“This is not a near-term call on the market – in fact, given the outlook for interest rates and an improving underlying economy, there’s nothing obvious to meaningfully slow the market at this point.”

An asset bubble, Mr. Porter added, is in the eye of the beholder and can balloon for years.

“And to those who question whether it is a bubble, we can only hazard to guess that they haven’t been looking to buy or sell a home in the past year and are blissfully unaware of the reality on the ground,” he said.

“A random sample of homes that sold this month alone shows a median selling price of 25 per cent over asking, with not one staying on the market longer than eight days. Even pigs are flying in this hurricane of a market.”

Much has been made as to why this is happening. The realtors group, warning Ontario against a foreign-buyers tax like the B.C. government’s levy in the Vancouver area, says policy makers are targeting demand when they should put the focus on supply.

In particular, some observers suggest opening up the Ontario Greenbelt, the protected area that rings the city.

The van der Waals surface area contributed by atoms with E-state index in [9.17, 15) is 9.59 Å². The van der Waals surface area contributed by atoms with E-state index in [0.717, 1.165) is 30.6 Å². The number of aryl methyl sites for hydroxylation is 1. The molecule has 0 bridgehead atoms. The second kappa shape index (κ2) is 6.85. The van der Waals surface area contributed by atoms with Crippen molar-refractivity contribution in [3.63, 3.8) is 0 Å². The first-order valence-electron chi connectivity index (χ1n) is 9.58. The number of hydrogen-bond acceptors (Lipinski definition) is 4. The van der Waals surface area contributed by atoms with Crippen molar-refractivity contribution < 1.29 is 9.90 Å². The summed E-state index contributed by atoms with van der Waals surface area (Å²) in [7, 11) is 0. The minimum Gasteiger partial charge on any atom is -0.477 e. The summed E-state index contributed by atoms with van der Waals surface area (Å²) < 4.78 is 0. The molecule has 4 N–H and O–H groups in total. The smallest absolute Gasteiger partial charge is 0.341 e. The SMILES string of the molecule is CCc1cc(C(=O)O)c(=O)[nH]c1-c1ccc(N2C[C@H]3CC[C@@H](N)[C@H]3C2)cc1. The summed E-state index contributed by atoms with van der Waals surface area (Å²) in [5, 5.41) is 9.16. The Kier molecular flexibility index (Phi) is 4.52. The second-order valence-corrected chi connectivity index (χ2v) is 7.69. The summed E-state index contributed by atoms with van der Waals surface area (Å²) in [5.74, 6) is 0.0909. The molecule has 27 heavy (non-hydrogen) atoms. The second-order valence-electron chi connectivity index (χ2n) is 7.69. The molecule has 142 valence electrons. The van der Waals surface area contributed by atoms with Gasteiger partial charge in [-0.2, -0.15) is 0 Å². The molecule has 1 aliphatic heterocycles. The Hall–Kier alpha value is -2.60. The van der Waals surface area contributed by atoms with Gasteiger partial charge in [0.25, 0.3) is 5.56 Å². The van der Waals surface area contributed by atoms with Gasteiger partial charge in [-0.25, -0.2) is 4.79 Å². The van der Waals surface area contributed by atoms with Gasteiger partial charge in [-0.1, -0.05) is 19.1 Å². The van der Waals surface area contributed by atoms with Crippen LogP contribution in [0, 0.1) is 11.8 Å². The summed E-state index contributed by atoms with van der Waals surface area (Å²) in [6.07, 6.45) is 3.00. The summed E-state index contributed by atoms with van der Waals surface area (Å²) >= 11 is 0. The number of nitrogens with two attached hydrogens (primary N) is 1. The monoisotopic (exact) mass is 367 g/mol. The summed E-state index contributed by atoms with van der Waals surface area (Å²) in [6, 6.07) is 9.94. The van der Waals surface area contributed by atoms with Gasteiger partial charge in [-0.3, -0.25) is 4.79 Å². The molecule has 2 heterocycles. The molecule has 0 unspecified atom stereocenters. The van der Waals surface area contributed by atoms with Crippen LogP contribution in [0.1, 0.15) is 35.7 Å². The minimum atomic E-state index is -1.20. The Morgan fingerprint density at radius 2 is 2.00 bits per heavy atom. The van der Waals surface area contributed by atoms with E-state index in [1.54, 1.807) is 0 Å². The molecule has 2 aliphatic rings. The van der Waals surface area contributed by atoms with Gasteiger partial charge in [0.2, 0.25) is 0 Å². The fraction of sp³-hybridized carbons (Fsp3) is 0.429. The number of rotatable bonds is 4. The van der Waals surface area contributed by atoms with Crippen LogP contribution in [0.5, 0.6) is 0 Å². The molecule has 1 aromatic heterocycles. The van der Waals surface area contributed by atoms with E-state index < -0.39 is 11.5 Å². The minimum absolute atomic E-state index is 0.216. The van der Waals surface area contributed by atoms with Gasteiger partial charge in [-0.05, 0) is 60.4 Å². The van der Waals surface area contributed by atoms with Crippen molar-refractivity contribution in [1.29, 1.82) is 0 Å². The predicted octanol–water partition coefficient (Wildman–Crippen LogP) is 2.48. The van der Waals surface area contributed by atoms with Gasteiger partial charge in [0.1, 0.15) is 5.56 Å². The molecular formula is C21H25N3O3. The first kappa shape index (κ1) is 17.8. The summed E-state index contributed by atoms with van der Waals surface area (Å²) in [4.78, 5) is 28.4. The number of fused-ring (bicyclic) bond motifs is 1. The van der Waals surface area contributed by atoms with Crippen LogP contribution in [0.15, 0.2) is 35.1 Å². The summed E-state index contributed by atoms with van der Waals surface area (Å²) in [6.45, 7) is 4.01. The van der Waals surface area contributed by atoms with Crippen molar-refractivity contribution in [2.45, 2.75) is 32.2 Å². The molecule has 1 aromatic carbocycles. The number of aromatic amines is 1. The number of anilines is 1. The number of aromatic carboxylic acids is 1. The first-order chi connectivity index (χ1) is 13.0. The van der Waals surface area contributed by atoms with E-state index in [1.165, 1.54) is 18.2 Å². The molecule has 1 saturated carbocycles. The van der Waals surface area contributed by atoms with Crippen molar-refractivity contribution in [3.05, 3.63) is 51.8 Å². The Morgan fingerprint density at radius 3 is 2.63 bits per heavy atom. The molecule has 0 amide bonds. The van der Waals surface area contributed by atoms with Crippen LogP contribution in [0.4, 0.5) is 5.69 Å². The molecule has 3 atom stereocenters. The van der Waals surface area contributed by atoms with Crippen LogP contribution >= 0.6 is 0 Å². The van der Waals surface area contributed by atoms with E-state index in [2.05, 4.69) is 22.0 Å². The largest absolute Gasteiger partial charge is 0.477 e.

But one of Mr. Porter’s colleagues, among others, says that’s not the issue.

A dwindling supply of detached homes is an issue, said BMO senior economist Robert Kavcic, citing 2006 policies that restricted development around the Greater Toronto Area and included the Greenbelt.

“That effectively turned the GTA/Hamilton/Niagara region into an island with respect to housing development, and development in some areas has indeed begun to push up against the Greenbelt,” he said.

Mr. Porter backed up the supply issue, noting that the ratio of sales to new listings hit a record 93.5 per cent in January, compared to a norm of 40 to 60 per cent, with some nearby regions topping 100 per cent.

But “we are not out of land,” said Mr. Kavcic, citing estimates that just 20 per cent of designated development land has even been used in the past 10 years, and that “outward growth” can run for at least another 15 years.

“Simply removing the Greenbelt therefore won’t bring any more supply to the market.”

Rather, the issues are those of municipal policies related to intensification and densification.